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Are you paying your Landlord percentage rent on your online sales?

In Commercial Real Estate, Retail Leasing by LibertyLeasing

In 2020, online retail sales grew by 44.3% according to Australia Post. Consequently, this means that Landlords are recouping more in percentage rent. Naturally, the increase is partly a result of the pandemic and multiple lock-downs across Australia. However, it is also reflective of consumers preference to shop online and the pandemic simply accelerated the transition into the e-commerce universe. This view is supported by the fact that both Queensland and Western Australia grew both in the quantity of sales and overall national share of online sales, even though both States suffered through minimal lockdowns comparatively.

The vast majority of retailers with a bricks & mortar store front also have an e-commerce platform that enables customers to shop online. Though many retailers have only made that pivot to e-commerce as a repercussion of the global pandemic. We’ve seen this result in several issues for retailers in respect of their lease and the percentage rent calculations.

What is Percentage Rent?

Percentage Rent / Turnover Rent (used interchangeably) is a percentage of a retailers gross sales that is paid to the Landlord under the lease. When and how that percentage rent becomes payable depends on the lease drafting. However, generally speaking, if there was an online sale and the stock for that sale was filled from the physical store, then it would be included in a retailers percentage rent calculations.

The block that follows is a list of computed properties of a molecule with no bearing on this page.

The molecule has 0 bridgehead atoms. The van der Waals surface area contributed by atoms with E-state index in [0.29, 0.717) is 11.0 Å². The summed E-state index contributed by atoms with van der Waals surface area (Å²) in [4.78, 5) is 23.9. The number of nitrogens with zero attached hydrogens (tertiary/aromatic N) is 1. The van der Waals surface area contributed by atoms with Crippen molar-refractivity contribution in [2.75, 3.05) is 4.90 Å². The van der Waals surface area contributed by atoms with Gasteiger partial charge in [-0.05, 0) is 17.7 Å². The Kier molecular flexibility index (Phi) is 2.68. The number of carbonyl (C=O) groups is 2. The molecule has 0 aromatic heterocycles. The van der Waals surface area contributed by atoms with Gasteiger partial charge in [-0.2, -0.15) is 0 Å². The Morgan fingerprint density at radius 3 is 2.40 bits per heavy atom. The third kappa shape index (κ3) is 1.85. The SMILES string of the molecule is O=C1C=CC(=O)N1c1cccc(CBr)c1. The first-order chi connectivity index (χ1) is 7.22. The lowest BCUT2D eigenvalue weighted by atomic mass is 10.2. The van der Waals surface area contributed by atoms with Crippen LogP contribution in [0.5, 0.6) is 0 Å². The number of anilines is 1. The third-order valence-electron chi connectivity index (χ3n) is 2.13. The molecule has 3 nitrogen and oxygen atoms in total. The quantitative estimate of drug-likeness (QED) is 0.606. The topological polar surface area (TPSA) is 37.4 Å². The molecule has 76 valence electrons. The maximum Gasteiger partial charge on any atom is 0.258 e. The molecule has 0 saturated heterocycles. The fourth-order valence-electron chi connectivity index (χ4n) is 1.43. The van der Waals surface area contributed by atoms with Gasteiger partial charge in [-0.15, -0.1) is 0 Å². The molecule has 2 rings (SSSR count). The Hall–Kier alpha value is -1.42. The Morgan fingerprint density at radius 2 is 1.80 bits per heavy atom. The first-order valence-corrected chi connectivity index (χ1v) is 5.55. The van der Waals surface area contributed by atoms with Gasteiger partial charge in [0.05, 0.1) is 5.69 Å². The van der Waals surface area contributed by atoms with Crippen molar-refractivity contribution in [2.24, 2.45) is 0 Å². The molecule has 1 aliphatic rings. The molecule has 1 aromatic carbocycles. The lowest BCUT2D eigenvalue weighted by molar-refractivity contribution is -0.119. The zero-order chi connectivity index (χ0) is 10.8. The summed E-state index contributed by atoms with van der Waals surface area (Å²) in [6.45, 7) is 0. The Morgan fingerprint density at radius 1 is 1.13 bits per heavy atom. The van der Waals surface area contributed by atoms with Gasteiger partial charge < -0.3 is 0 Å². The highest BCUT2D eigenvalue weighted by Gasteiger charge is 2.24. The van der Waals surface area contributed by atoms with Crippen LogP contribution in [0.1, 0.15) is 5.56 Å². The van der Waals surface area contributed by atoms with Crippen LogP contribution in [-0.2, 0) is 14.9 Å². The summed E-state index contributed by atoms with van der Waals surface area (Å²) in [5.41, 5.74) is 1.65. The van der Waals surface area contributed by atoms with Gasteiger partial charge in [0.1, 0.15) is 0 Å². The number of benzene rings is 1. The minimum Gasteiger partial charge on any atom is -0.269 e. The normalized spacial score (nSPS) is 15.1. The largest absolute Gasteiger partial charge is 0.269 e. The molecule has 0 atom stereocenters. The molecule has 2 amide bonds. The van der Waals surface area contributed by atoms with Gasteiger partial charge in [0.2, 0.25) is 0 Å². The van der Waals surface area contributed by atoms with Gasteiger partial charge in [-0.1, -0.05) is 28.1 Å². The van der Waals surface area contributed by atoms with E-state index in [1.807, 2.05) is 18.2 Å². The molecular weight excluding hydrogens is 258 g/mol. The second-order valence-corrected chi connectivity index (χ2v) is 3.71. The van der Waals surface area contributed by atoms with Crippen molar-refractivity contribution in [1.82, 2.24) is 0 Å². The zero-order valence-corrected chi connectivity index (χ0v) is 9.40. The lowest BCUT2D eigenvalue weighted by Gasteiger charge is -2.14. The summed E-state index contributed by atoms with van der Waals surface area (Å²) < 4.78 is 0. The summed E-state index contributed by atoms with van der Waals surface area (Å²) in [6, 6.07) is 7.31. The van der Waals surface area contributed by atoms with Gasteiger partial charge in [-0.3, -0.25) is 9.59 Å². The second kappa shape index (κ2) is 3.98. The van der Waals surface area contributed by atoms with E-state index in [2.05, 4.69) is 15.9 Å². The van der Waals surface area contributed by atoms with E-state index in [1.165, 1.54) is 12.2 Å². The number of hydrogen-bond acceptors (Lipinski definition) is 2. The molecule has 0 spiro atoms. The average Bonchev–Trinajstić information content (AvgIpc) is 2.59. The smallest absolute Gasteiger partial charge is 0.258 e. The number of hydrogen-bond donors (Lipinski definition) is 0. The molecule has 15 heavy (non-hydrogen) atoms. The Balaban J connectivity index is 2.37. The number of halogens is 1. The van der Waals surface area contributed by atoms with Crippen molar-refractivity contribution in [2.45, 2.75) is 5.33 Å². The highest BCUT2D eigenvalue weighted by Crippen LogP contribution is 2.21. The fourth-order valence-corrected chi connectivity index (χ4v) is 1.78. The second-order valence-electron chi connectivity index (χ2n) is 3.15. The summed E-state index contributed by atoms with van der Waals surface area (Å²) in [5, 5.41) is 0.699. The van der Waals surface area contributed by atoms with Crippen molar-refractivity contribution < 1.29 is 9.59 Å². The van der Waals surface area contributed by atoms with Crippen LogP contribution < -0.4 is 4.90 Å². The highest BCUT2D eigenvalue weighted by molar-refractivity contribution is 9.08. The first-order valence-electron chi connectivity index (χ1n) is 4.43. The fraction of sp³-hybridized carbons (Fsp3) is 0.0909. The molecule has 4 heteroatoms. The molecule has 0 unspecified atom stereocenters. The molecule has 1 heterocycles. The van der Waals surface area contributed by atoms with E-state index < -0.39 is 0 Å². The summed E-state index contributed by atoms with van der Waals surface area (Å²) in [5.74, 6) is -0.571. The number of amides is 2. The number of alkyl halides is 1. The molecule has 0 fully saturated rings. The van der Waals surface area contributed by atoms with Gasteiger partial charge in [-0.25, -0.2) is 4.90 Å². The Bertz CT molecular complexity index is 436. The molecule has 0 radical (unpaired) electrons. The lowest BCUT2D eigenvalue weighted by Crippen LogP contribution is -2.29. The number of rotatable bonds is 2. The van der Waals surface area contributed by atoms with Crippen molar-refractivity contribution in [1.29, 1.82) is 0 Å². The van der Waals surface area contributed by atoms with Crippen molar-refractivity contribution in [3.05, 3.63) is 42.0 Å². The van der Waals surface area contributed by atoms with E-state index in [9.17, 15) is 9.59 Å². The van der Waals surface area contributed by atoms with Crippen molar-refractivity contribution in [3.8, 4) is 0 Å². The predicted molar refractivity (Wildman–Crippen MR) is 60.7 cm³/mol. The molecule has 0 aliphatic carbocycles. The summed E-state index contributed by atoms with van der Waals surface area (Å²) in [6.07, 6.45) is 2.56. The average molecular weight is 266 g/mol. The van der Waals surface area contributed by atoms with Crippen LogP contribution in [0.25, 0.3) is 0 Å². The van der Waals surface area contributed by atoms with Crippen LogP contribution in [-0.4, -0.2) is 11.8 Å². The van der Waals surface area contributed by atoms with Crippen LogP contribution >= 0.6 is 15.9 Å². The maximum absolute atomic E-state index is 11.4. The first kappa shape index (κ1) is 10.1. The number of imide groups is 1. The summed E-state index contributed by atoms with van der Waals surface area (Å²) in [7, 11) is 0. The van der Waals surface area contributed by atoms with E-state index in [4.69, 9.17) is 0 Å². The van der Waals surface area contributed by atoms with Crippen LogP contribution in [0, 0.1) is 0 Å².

If you aren’t familiar with how these provisions operate, then we’ve got another article that explains it in further detail.

Seems fair. What’s the problem?

The dramatic increase in online sales has been a pain point for many retailers as it has ultimately increased their rent. This is in conjunction with many retailer’s overheads increasing due to upscaling (or creating) its e-commerce infrastructure.

Traditionally, retailers will spend time considering the cost and benefits of their e-commerce supply chain – and that includes factoring in the cost of percentage rent vs additional off-site locations for the purpose of online order fulfilment. Because many retailers were forced into upscaling their e-commerce platforms they haven’t had the opportunity to conduct these analysis. They’ve also not had an opportunity to properly build-in the increased expenses into their gross occupancy cost calculations.

How do you fix it?

It is critical that retailers review their lease to determine what the percentage rent clause says regarding internet sales. Then that lease needs to be reviewed in conjunction with the retailers e-commerce operations to determine if there is a nexus between those online sales and the physical store, and amended as appropriate.

It is important to note that the rent relief regulations introduced by the various States and Territories do not capture percentage rent. However, those sales will usually be included when calculating whether a retailer qualifies for rent relief and JobKeeper under the relevant regulations. This has resulted in some retailers not receiving the level of rent relief that they need to continue building a successful business and requires more complex negotiations with the Landlord.

Get in touch

If you’re not sure about whether you need to pay percentage rent on your online sales, or if you need to negotiate a new percentage rent arrangement with the Landlord, you can get in touch with us here and we will arrange a complimentary strategy session with one of our Tenant Reps.

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